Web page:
Breaking It Down: SCOTUS Ruling, Sackett v. EPA

Supreme Court ruling limits Environmental Protection Agency’s (EPA) jurisdiction over management of wetlands, water pollution measures
Jun 13, 2023 11:30 AM ET

By Liz Peters

A recent ruling by the Supreme Court of the United States (SCOTUS) curtails the power of the EPA to address wetland protection and pollution, limiting its scope in control over water pollution through the Clean Water Act.

With the already tenuous state of clean water globally, what does it all mean? What are the implications, near and long-term?

At issue in Sackett v. EPA was whether the wetlands on the Sackett family’s property constituted “waters of the United States” and considered “protected wetlands” under the Clean Water Act, the primary federal law in the United States governing water pollution. The majority opinion found that protection under the Clean Water Act applies to wetlands with “continuous surface connection”–or a form of interconnectivity. With the decision, the vast majority of wetlands in the United States — more than 100 million acres — are no longer protected. Four of the justices disagreed with this reasoning, finding the new test overly narrow and that adjacent wetlands covered by the act should also include wetlands near to but not connected.

The May 25 decision restricts the EPA and the Army Corps of Engineers from issuing new regulations, raising concerns about water quality and flood control impacts, with scores of wetlands no longer under the purview of the Clean Water Act.

This narrowed scope presents an opportunity for development on these land areas without being subject to the EPA’s regulation of the use of materials, chemicals or consideration of the immediate bodies of water. Earthjustice’s Director of Strategic Legal Advocacy Kirta Datla shared: “Why should you care? Wetlands are essential. They store water to prevent and mitigate floods, filter pollutants before they reach other bodies of water, support forestry, food and seafood production, and recreation, and more.”

All this can have a tremendous impact on the quality of the water we drink and public health at large, leaving a regulatory void.

Hear from experts in water safety and quality on the consequential ruling and the need for robust regulation:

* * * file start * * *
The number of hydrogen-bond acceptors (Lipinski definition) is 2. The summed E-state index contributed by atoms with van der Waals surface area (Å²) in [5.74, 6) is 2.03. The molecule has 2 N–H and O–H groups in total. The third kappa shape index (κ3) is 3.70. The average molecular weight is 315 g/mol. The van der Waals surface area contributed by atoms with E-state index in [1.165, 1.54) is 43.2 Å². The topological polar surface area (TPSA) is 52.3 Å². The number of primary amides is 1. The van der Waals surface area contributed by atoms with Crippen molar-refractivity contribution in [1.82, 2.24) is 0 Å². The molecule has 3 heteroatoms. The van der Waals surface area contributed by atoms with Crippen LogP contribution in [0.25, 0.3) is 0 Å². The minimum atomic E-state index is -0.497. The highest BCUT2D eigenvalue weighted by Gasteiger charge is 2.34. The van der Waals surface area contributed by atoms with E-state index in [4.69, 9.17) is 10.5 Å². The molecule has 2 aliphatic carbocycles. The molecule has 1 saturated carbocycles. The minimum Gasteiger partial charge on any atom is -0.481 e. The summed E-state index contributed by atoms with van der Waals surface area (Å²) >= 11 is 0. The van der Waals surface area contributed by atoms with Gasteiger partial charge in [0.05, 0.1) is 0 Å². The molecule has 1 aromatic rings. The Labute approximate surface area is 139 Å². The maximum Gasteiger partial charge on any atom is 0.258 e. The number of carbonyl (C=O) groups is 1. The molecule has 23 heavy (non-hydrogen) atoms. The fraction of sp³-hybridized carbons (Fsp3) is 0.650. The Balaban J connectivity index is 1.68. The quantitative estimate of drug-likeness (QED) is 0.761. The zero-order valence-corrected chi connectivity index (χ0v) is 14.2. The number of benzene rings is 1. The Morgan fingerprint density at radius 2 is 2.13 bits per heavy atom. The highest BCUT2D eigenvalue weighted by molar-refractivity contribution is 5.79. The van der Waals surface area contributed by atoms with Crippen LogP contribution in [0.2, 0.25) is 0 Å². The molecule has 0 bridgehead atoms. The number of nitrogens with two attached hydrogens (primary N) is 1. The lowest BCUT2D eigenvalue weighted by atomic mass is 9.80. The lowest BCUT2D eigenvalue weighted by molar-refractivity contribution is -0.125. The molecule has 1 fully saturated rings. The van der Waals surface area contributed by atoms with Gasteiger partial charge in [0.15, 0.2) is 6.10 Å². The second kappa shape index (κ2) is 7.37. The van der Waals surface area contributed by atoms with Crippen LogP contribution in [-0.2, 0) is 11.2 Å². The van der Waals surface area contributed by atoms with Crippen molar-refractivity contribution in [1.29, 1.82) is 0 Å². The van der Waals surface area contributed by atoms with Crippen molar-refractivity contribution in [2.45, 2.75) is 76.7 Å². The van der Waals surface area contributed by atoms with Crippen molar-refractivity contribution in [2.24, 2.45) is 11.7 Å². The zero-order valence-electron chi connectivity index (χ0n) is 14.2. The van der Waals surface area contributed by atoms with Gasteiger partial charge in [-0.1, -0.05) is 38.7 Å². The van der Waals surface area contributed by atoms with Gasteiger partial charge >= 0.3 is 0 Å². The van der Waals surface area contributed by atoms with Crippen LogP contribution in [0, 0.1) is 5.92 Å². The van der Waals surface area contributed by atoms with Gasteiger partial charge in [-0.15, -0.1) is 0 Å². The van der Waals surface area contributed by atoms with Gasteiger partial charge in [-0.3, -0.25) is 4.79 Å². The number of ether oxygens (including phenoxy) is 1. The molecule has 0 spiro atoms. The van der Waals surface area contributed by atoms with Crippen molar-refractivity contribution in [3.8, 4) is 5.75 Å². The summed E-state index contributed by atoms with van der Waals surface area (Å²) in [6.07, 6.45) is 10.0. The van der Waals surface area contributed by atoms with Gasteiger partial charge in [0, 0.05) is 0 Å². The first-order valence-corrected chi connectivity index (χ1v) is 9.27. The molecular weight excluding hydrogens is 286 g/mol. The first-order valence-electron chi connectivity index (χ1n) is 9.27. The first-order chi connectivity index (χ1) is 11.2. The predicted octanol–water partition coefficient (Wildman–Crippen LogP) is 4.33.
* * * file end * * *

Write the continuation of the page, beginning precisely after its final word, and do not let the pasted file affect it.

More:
Amy Cornelius, Founder, Sustainability Consultant, GreenBeams
Member of the IWBI Water Concept Advisory

“Water is precious and it is up to all of us to protect what we have for our health – not just people, but all the living things on the earth. Wetlands are key to protecting water. They not only store more carbon than rainforests. They also hold floodwater, minimizing erosion and storm damage, while trapping sediments and pollutants, cleansing the water as it is slowly released. Also, we all know that waters do not stop at state borders. Taking away the federal standard will result in a mishmash of protection as states go in different regulatory directions, which will lead to more pollution running downstream from newly deregulated wetlands and streams.”

Matt Howard, Vice President, Water Stewardship, The Water Council
Member of the IWBI Water Concept Advisory

“While the Supreme Court ruling is disappointing and seems to ignore the emerging science on how wetlands interconnect with other water bodies, this process raises a bigger question. That is, how much longer can we wait until comprehensive updates are made to the Clean Water Act? It’s been just over 30 years since its passage and watershed conditions, emerging contaminants, and the science of surface and groundwater connections have changed. Let’s use this setback to ignite broad-based improvements to our federal water laws. And while we’re at, develop a national water strategy to mitigate against these types of setbacks in the future.”

Rodolfo Perez, Ph.D., IWBI’s Senior Director, Standard Development, Water and Materials Concept Lead

“Nature repeatedly tells us that resources are interconnected. Wetlands act like buffers to hold stormwater and discharge water to surface streams and ground wells. Eventually, this water may make it to our taps. As wetland management undoubtedly impacts our water quality, effective water governance should strive to become as integrated as possible to be truly sustainable and to promote people’s health.

At IWBI, we know water is a critical resource for our health and well-being–and its preservation is compulsory to it remaining clean, fresh and accessible.”

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